Economists say neither side in the budget debate has yet to embrace badly-needed reforms to programs that provide income and health care assistance to retirees, the costs of which are expected to sky-rocket in coming years. They argue, until those costs are contained, America’s fiscal and economic health will continue to suffer.

The first congressional budget votes could come as early as next week, but a final deal - if one can be struck - is likely months away.

You May Like

Brutality Eroding IS Financial Support

Director of National Intelligence James Clapper says IS's penchant for publicizing beheadings, other brutal forms of punishment hurts group’s bottom line More

Studies: Climate Change a Factor in Disasters in Syria, California

The studies point to the possibility of clear and present dangers from a threat often considered to be far in the future More

Video Afghan Refugees Complain of Harassment in Pakistan

Afghan officials and human rights organizations assert that Pakistani authorities are using deadly attack at school in Peshawar as pretext to push out Afghan refugees More

This forum has been closed.
Comments
     
There are no comments in this forum. Be first and add one

Featured Videos

Your JavaScript is turned off or you have an old version of Adobe's Flash Player. Get the latest Flash player.
Kerry Seeks Assurances of Russian Non-Interference in Ukrainei
X
March 03, 2015 3:11 AM
U.S. Secretary of State John Kerry has told his Russian counterpart, Sergei Lavrov, that his country could face further consequences to what he called its “already strained economy” if Moscow does not fully comply with a cease-fire in Ukraine. The two met, on Monday, on the sidelines of a U.N. Human Rights Council meeting in Geneva, where Kerry outlined human rights violations in Russian-annexed Crimea and eastern Ukraine. VOA State Department correspondent Pam Dockins reports from Geneva.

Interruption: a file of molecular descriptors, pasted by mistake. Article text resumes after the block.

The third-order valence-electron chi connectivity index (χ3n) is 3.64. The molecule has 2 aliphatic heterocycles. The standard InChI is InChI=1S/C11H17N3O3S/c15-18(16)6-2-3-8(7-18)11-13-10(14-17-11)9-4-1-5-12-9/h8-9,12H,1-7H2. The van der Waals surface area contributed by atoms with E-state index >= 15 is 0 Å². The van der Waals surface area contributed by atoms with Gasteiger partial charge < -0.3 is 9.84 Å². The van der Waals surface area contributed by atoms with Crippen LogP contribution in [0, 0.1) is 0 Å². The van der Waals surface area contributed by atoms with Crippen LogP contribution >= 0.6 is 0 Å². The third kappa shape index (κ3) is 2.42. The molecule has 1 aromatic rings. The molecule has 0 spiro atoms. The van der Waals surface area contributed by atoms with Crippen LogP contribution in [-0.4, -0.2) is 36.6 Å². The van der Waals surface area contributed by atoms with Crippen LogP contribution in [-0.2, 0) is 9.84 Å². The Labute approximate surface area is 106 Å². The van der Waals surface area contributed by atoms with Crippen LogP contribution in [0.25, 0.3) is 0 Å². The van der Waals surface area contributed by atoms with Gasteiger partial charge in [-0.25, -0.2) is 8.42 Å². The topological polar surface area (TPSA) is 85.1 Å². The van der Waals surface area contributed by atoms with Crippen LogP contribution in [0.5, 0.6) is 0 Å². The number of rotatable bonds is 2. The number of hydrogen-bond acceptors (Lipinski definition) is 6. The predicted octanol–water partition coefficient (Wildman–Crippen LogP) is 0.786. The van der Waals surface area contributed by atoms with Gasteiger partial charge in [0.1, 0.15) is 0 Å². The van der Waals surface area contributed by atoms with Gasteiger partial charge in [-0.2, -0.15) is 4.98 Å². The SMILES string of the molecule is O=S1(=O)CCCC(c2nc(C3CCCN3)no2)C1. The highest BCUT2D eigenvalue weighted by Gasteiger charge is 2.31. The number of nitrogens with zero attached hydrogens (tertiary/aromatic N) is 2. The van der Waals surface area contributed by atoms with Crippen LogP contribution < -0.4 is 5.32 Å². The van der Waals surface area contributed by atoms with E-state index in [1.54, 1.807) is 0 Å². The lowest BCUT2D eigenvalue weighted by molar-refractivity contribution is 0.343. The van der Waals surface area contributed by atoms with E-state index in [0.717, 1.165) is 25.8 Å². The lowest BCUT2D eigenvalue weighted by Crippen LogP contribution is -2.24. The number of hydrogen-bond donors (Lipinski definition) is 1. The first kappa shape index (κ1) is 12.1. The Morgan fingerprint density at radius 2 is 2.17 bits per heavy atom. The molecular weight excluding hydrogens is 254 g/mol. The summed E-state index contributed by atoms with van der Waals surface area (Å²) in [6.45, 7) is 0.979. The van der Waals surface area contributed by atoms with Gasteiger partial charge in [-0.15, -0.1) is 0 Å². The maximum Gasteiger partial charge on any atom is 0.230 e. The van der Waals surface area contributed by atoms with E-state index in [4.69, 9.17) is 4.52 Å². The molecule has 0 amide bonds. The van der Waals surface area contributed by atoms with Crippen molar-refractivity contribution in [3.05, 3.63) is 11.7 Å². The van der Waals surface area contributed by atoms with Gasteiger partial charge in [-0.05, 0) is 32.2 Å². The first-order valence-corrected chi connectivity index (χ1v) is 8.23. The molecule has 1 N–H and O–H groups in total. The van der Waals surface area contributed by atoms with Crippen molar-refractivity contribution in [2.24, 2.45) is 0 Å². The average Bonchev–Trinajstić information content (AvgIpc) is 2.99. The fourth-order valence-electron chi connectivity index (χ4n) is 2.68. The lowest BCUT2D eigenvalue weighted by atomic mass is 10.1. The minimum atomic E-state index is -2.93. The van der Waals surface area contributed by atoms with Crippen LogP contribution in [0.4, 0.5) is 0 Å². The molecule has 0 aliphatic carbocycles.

Video

Video Kerry Seeks Assurances of Russian Non-Interference in Ukraine

U.S. Secretary of State John Kerry has told his Russian counterpart, Sergei Lavrov, that his country could face further consequences to what he called its “already strained economy” if Moscow does not fully comply with a cease-fire in Ukraine. The two met, on Monday, on the sidelines of a U.N. Human Rights Council meeting in Geneva, where Kerry outlined human rights violations in Russian-annexed Crimea and eastern Ukraine. VOA State Department correspondent Pam Dockins reports from Geneva.
Video

Video Smartphones May Help in Diagnosing HIV

Diagnosing infections such as HIV requires expensive clinical tests, making the procedure too costly for many poor patients or those living in remote areas. But a new technology called lab-on-a-chip may make the tests more accessible to many. VOA’s George Putic reports.
Video

Video Afghan Refugees Complain of Harassment in Pakistan

Afghan officials have expressed concern over reports of a crackdown on Afghan refugees in Pakistan following the Peshawar school attack in December. Reports of mass arrests and police harassment coupled with fear of an uncertain future are making life difficult for a population that fled its homeland to escape war. VOA’s Ayesha Tanzeem reports from Islamabad.
Video

Video Ukrainian Volunteers Prepare to Defend Mariupol

Despite the ongoing ceasefire in Ukraine, soldiers in the city of Mariupol fear that pro-Russian separatists may be getting ready to attack. The separatists must take or encircle the city if they wish to gain land access to Crimea, which was annexed by Russia early last year. But Ukrainian forces, many of them volunteers, say they are determined to defend it. Patrick Wells reports from Mariupol.
Video

Video Moscow Restaurants Suffer in Bad Economy, Look for Opportunity